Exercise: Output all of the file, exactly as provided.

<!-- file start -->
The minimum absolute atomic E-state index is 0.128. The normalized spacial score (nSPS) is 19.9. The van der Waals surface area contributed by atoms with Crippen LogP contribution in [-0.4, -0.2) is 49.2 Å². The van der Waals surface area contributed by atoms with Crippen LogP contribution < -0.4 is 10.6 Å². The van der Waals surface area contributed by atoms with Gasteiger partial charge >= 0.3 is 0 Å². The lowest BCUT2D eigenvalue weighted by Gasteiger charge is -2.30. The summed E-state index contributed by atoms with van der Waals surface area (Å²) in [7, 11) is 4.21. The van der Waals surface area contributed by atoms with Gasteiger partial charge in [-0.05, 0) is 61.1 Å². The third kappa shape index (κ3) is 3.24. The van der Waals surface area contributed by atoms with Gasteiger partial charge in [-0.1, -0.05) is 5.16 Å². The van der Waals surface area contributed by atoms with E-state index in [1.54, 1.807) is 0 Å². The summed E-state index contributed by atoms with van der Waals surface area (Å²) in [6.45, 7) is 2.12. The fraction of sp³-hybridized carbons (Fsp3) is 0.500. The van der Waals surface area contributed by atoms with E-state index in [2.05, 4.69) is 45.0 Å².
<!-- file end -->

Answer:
The minimum absolute atomic E-state index is 0.128. The normalized spacial score (nSPS) is 19.9. The van der Waals surface area contributed by atoms with Crippen LogP contribution in [-0.4, -0.2) is 49.2 Å². The van der Waals surface area contributed by atoms with Crippen LogP contribution < -0.4 is 10.6 Å². The van der Waals surface area contributed by atoms with Gasteiger partial charge >= 0.3 is 0 Å². The lowest BCUT2D eigenvalue weighted by Gasteiger charge is -2.30. The summed E-state index contributed by atoms with van der Waals surface area (Å²) in [7, 11) is 4.21. The van der Waals surface area contributed by atoms with Gasteiger partial charge in [-0.05, 0) is 61.1 Å². The third kappa shape index (κ3) is 3.24. The van der Waals surface area contributed by atoms with Gasteiger partial charge in [-0.1, -0.05) is 5.16 Å². The van der Waals surface area contributed by atoms with E-state index in [1.54, 1.807) is 0 Å². The summed E-state index contributed by atoms with van der Waals surface area (Å²) in [6.45, 7) is 2.12. The fraction of sp³-hybridized carbons (Fsp3) is 0.500. The van der Waals surface area contributed by atoms with E-state index in [2.05, 4.69) is 45.0 Å².